Some people approach the topic of psychic phenomena from a standpoint of immoveable conviction. There are those who believe psi events happen, and no science or statistics would convince them otherwise. On the other side are those who believe such things do not happen, and no evidence from even the best quality research could convince them otherwise. It’s like politics. Minds seldom change. But that doesn’t mean they never do. Science progresses through study and replication and further studies, and the word “proof” is seldom used outside of mathematics. This book should interest readers who would like to assess the evidence with an open mind.

Having said that, I think it may be useful to preface this review with the author’s credentials, taken from http://www.deanradin.com/NewWeb/bio.html:

“Dean Radin, PhD, is Chief Scientist at the Institute of Noetic Sciences (IONS). Before joining the research staff at IONS in 2001, he held appointments at AT&T Bell Labs, Princeton University, University of Edinburgh, and SRI International. He is author or coauthor of over 250 technical and popular articles, three dozen book chapters, and three books including the award-winning The Conscious Universe (HarperOne, 1997), Entangled Minds (Simon & Schuster, 2006), and the 2014 Silver Nautilus Book Award winner, Supernormal (Random House).”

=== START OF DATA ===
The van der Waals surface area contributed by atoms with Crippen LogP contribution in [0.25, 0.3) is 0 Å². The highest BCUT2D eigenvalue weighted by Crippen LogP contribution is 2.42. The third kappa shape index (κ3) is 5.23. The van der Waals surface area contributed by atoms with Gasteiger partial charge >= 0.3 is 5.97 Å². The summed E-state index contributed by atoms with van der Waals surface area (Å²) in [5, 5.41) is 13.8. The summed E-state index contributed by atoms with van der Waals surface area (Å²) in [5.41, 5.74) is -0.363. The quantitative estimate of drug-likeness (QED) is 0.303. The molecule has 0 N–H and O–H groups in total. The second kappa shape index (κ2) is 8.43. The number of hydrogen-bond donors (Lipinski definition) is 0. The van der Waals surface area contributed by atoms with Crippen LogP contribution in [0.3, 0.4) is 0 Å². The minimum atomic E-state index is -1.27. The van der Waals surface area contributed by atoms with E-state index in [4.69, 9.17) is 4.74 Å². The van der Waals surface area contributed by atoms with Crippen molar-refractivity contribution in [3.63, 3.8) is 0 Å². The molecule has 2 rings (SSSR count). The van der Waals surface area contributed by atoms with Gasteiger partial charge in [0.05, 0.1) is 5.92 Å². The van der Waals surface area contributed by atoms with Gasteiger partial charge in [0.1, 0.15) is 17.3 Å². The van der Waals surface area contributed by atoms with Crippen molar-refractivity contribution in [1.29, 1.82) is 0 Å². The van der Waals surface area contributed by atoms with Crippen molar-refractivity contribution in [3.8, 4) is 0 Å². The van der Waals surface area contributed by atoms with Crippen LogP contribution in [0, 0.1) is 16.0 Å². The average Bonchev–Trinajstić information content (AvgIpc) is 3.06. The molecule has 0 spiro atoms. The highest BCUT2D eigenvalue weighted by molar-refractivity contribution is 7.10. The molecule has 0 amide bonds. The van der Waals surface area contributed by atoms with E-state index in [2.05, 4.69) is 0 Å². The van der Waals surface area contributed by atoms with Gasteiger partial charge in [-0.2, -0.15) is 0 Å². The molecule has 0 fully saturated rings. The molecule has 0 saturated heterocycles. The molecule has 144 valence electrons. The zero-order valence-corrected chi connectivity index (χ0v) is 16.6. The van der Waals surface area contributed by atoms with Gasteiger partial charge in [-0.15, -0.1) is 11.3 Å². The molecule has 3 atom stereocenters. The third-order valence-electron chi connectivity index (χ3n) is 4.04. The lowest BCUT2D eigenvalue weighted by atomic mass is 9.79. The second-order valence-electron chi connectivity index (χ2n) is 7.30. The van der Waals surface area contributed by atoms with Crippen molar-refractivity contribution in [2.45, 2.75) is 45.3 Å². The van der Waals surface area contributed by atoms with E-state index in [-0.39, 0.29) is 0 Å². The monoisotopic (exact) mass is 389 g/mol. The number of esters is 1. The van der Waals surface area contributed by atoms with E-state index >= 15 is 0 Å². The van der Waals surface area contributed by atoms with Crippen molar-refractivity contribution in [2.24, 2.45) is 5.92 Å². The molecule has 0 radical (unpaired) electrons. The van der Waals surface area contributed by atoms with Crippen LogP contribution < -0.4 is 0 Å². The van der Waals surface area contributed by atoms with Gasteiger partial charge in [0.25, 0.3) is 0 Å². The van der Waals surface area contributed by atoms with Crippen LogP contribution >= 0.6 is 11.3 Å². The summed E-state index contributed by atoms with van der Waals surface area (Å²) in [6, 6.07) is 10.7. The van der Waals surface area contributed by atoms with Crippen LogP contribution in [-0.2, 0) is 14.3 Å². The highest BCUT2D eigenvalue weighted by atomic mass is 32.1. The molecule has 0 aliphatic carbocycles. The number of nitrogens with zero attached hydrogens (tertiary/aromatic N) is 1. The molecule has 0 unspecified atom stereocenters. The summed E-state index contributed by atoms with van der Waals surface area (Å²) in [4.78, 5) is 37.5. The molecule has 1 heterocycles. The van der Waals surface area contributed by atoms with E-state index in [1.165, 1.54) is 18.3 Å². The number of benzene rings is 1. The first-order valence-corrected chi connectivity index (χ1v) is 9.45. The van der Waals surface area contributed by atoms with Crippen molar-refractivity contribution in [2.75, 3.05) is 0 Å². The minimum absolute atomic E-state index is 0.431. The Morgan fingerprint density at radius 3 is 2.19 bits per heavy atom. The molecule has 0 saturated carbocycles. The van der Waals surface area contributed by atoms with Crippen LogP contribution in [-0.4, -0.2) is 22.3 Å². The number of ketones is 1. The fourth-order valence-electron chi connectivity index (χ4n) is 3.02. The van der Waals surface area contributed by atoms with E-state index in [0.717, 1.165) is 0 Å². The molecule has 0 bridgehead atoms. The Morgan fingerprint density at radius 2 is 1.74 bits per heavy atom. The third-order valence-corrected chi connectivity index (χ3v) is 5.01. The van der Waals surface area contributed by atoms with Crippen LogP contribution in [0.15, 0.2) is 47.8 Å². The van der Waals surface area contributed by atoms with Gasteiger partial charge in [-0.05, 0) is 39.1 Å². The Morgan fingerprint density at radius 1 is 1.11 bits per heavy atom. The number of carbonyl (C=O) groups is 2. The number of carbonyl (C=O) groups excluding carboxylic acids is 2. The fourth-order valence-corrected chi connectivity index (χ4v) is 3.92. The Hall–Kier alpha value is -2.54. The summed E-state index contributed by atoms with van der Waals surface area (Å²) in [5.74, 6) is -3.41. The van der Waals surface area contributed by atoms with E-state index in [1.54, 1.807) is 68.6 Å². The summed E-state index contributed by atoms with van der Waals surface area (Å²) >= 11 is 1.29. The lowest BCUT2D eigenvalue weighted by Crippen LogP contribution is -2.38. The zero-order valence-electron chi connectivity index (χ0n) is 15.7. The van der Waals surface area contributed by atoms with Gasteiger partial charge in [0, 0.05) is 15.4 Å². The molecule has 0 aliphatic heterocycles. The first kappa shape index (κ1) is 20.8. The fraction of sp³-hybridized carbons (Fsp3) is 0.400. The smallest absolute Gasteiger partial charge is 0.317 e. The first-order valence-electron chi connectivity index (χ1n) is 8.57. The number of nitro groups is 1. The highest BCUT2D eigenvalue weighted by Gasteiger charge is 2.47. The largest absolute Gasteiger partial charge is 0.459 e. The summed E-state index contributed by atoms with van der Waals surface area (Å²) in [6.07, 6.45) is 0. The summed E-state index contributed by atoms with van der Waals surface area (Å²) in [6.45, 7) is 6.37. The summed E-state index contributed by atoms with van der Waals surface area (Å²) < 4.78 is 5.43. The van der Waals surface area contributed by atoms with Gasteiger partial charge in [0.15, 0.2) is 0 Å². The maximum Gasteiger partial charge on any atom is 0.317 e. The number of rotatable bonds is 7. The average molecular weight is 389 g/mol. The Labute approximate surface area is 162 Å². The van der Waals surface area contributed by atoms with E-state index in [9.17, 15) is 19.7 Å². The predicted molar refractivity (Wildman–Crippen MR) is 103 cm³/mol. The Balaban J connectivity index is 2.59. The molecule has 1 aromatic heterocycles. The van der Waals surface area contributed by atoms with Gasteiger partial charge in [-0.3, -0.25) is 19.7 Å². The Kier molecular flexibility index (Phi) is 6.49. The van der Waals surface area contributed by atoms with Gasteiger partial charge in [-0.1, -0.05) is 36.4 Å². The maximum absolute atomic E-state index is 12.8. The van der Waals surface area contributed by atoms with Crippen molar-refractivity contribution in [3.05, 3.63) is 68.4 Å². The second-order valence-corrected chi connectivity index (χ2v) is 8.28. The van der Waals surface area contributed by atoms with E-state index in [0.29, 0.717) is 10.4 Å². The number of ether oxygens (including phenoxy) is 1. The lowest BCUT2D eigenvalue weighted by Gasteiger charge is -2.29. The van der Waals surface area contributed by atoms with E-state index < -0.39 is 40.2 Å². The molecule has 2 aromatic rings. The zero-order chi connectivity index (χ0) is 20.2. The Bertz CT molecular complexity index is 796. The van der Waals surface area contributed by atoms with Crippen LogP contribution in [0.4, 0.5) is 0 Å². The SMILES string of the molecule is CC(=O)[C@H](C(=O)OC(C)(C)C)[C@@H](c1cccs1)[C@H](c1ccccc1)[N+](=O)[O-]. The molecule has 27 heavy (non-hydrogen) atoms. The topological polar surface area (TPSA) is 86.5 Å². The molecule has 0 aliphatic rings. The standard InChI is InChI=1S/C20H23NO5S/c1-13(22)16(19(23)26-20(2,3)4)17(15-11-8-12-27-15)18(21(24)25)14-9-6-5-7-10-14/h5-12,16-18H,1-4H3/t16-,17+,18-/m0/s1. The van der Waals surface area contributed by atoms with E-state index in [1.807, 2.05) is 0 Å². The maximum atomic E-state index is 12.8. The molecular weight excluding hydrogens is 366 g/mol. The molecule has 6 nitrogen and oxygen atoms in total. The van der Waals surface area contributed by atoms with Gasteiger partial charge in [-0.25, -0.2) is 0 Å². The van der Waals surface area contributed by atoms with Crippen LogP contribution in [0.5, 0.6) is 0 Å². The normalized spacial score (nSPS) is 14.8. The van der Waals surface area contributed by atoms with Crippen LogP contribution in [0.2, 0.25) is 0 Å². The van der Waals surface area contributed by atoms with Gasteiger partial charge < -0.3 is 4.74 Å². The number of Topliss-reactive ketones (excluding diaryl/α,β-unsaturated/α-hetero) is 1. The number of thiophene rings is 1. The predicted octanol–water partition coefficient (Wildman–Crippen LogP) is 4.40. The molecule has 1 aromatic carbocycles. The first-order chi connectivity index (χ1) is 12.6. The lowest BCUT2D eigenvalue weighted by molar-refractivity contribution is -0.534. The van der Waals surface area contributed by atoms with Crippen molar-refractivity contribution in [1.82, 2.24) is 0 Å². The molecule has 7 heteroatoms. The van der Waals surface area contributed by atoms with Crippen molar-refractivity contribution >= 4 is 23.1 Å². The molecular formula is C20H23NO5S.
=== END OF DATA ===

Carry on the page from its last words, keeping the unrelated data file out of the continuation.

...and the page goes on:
The author works hard to make statistical analysis and research methodology accessible to a reader without a background in those fields. Having spent the last ten years of my academic career helping first-year college students learn to comprehend the language of scholarly journals, I have mixed feelings about this “translation.” Would it have been better to teach his readers the terminology, or was paraphrasing it the right choice? I don’t know. Sometimes he tries too hard to funny, like a professor who attempts to lighten up his lectures with strained jokes, but that’s a minor issue. Overall, I found the book well-structured and thoroughly researched. (384 sources are listed in the back, exceeding the number of pages in the book.)

Supernormal is primarily about how scientists study psychic abilities, not about spectacular events, so anyone wanting to read amazing, colorful anecdotes won’t find them here. It’s not essentially about yoga, either, though it will have more meaning to a reader who has studied yoga philosophy, and Radin has some good quotations on that subject. In yoga, the siddhis are not, as I understand it, as important as simply achieving awareness and quieting the cravings and cluttered noise of the mind. The siddhis can happen, but they are not the purpose or goal of practicing yoga. Nonetheless, in Radin’s research and in studies by other scientists, subjects with a regular meditation practice performed significantly better in experiments testing clairvoyance, precognition, and other psi abilities, so there appears to be a correlation between meditation and being psychic. An impressive number of well-designed studies support this. (My own experience fits the pattern. When I began yoga and meditation at age twelve, I began to have precognitive intuitions and dreams.)